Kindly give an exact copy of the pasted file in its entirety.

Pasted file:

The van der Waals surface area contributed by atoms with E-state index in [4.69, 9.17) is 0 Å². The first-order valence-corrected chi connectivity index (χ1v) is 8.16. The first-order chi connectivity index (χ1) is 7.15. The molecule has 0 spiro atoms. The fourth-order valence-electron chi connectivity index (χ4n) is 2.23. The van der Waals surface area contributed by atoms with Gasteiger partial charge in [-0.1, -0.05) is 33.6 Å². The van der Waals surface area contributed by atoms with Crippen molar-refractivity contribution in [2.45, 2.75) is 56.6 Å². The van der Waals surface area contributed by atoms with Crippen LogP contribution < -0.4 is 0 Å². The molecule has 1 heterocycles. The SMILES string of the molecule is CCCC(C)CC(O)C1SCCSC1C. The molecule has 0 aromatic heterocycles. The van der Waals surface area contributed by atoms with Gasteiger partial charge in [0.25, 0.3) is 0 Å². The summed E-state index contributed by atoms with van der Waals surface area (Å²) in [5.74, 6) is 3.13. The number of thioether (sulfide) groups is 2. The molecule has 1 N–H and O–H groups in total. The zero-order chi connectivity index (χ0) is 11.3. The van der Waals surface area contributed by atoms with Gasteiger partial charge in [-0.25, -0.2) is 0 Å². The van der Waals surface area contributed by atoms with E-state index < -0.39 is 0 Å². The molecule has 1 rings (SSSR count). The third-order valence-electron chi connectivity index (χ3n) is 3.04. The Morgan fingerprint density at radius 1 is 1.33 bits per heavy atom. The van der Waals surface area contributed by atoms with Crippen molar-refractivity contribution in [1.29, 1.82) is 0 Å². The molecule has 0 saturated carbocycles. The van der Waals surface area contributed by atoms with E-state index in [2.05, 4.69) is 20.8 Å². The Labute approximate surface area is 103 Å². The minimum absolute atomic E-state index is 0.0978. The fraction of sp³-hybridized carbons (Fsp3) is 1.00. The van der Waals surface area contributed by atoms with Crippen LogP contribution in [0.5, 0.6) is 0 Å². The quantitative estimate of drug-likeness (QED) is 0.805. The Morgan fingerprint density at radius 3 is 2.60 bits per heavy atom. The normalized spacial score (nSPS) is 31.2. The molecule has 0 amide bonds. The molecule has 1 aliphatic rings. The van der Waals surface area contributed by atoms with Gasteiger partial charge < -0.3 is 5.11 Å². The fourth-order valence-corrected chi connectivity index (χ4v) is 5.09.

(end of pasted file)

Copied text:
The van der Waals surface area contributed by atoms with E-state index in [4.69, 9.17) is 0 Å². The first-order valence-corrected chi connectivity index (χ1v) is 8.16. The first-order chi connectivity index (χ1) is 7.15. The molecule has 0 spiro atoms. The fourth-order valence-electron chi connectivity index (χ4n) is 2.23. The van der Waals surface area contributed by atoms with Gasteiger partial charge in [-0.1, -0.05) is 33.6 Å². The van der Waals surface area contributed by atoms with Crippen molar-refractivity contribution in [2.45, 2.75) is 56.6 Å². The van der Waals surface area contributed by atoms with Crippen LogP contribution < -0.4 is 0 Å². The molecule has 1 heterocycles. The SMILES string of the molecule is CCCC(C)CC(O)C1SCCSC1C. The molecule has 0 aromatic heterocycles. The van der Waals surface area contributed by atoms with Gasteiger partial charge in [0.25, 0.3) is 0 Å². The summed E-state index contributed by atoms with van der Waals surface area (Å²) in [5.74, 6) is 3.13. The number of thioether (sulfide) groups is 2. The molecule has 1 N–H and O–H groups in total. The zero-order chi connectivity index (χ0) is 11.3. The van der Waals surface area contributed by atoms with Gasteiger partial charge in [-0.25, -0.2) is 0 Å². The van der Waals surface area contributed by atoms with E-state index < -0.39 is 0 Å². The molecule has 1 rings (SSSR count). The third-order valence-electron chi connectivity index (χ3n) is 3.04. The Morgan fingerprint density at radius 1 is 1.33 bits per heavy atom. The van der Waals surface area contributed by atoms with Crippen molar-refractivity contribution in [1.29, 1.82) is 0 Å². The molecule has 0 saturated carbocycles. The van der Waals surface area contributed by atoms with E-state index in [2.05, 4.69) is 20.8 Å². The Labute approximate surface area is 103 Å². The minimum absolute atomic E-state index is 0.0978. The fraction of sp³-hybridized carbons (Fsp3) is 1.00. The van der Waals surface area contributed by atoms with Crippen LogP contribution in [0.5, 0.6) is 0 Å². The quantitative estimate of drug-likeness (QED) is 0.805. The Morgan fingerprint density at radius 3 is 2.60 bits per heavy atom. The normalized spacial score (nSPS) is 31.2. The molecule has 0 amide bonds. The molecule has 1 aliphatic rings. The van der Waals surface area contributed by atoms with Gasteiger partial charge < -0.3 is 5.11 Å². The fourth-order valence-corrected chi connectivity index (χ4v) is 5.09.